As you grow up, you encounter a continuous stream of potentially dangerous situations. How you learn to approach and respond to them will determine many things in your life: from the length of your life, to the health you enjoy along the way, to the level of responsibilities that will be placed in your hands.
I don’t remember exactly how old I was when I watched a grade school friend get their fingers stuck in a door hinge. It was a big heavy school door with a hinge that seemed to devour and hold on to my friend. His screaming and the amount of blood that was produced will be forever etched in my mind. That memory would soon be reinforced as I managed a similar event on my own at home and to this day can look at the scar on my ring finger that had its origin in a door hinge.
The challenge is that these potentially dangerous situations are seldom viewed that way. They are ignored, assumed, or overlooked as everyday parts of normal life. You don’t have to take a safety course before you begin to use doors. In fact, everyone assumes that you know how to use them and to protect yourself from the scar-producing experiences that can await those who naively put their fingers where they don’t belong.
Our naïve approach to life means our first experience with things can be our last. My rural upbringing in the United States meant guns were a common part of life; so common that we were too casual with them. At age twelve I came back from Christmas Vacation to find out that one of my friends had died cleaning a gun for his dad; it was to have been a surprise Christmas gift. But it wasn’t empty and the fatal accident that followed forever changed that family.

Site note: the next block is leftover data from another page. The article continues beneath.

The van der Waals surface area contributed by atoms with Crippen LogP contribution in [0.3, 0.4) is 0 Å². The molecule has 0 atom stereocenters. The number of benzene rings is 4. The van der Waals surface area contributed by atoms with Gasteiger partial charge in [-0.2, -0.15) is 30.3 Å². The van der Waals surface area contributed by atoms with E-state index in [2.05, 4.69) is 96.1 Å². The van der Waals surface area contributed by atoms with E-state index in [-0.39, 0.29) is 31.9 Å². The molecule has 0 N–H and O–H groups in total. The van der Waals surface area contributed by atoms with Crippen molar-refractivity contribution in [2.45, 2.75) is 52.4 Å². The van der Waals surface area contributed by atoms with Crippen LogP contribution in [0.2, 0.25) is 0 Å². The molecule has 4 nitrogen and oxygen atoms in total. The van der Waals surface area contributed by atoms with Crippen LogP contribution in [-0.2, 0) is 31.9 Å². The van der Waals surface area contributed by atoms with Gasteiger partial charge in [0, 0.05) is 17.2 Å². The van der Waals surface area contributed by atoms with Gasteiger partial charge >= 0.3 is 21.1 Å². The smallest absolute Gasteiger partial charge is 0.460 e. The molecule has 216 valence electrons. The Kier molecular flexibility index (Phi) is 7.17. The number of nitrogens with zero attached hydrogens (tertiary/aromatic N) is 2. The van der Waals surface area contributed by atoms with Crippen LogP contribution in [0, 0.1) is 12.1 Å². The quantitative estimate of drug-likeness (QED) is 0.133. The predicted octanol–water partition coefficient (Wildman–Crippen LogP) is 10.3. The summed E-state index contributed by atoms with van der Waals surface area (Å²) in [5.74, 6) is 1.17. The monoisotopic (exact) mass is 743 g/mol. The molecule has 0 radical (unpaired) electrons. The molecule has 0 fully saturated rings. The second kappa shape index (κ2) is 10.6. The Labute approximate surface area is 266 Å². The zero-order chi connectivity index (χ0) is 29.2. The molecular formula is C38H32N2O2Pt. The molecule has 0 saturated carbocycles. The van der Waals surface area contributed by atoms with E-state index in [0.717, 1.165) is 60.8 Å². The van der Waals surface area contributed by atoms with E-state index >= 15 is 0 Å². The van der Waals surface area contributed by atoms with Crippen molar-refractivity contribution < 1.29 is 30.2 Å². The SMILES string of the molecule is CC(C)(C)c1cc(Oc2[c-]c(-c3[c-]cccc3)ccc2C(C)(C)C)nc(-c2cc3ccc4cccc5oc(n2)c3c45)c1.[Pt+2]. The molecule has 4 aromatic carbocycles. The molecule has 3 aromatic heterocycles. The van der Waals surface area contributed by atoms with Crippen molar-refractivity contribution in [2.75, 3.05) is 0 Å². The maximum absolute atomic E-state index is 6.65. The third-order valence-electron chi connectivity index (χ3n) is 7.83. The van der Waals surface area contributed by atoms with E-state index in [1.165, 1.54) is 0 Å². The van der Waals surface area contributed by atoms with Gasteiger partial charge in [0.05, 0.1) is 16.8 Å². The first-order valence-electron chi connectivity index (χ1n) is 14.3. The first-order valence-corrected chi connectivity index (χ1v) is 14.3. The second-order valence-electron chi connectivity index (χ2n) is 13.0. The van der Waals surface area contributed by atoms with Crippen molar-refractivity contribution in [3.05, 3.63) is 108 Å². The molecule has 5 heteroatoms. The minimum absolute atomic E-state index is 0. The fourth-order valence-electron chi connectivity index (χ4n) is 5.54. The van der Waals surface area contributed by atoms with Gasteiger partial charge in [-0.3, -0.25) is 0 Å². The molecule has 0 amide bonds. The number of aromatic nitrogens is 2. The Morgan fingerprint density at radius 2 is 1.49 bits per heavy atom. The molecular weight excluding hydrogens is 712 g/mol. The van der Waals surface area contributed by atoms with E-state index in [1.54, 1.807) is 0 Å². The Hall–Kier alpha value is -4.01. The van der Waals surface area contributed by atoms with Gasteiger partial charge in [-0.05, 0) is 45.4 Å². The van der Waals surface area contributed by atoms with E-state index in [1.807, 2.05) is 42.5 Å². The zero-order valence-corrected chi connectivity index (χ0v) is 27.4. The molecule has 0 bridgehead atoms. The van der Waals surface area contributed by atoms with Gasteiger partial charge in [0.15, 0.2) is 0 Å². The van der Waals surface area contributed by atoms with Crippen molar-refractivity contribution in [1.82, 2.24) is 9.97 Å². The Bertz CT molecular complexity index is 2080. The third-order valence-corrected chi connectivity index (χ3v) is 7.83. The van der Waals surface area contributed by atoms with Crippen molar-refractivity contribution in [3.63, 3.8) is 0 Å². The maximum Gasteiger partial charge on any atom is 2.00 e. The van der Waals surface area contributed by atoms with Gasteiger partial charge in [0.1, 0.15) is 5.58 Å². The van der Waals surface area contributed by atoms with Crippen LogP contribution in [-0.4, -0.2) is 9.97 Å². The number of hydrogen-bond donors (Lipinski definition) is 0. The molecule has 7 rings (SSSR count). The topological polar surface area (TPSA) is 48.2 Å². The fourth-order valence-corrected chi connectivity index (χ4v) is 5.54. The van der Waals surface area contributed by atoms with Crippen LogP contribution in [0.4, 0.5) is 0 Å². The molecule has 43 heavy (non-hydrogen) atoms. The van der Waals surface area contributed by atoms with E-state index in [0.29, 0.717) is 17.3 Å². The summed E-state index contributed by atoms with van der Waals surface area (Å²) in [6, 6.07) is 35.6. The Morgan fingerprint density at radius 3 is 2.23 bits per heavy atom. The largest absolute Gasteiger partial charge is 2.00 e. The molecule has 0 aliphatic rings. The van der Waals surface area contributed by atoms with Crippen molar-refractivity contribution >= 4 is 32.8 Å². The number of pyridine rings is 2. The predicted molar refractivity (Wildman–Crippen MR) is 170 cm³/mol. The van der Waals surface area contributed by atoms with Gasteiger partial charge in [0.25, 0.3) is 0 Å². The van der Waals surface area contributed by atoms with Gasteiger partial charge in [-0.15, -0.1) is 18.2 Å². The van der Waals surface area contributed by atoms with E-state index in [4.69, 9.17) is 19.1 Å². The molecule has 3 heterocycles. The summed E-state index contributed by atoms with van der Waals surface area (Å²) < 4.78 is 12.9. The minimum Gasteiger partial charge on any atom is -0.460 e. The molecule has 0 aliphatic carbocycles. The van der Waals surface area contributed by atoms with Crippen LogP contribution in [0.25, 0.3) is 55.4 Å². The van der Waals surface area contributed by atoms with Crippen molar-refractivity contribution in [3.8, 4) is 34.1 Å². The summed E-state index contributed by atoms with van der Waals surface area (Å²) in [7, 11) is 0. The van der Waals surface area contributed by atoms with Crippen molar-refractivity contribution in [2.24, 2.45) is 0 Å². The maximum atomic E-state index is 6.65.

A few years later another friend came to school with a cast on his leg. He was trying to play quick draw with his pistol but before he got it out of the holster he pulled the trigger. The bullet put six holes in his leg before it exited out the bottom of his foot.
Guns were common so unfortunately people were casual about them. Cars were my next encounter with the dangerous world that is all around us. During my high school years many friends were involved in accidents, one classmate even killed an elderly couple as he came through an intersection and didn’t see their car in time.
Yes, we had a course we took before we got a license but it obviously didn’t prepare us that well. Statistically we know that young drives are the most dangerous yet we continue to give them the keys to cars without good preparation for what driving a car will entail.
But before doors, guns, and cars, we all opened our mouths and hurt others and ourselves. There is no permit or training at all for the use of our mouths yet, words have started wars, destroyed marriages, abused children and ended careers.
The power that all of these have should make us wary of them and take the time needed to properly prepare for their use. Each one can be very destructive or incredibly helpful. Doors keep out the cold and unwanted strangers. We need doors. Guns have fed families and protected countries. Cars take us where we need to go, sometimes at lifesaving speeds. And words can express the deepest issues of a heart and begin the solution to a critical life problem.
Each has potential to be of great good or great harm. If we learn how to use them for good then we become a part of the solution and not the problem. In the Kingdom of God the Father is always looking for people who can be a part of the solution and not the problem.
2 Timothy 2:20-21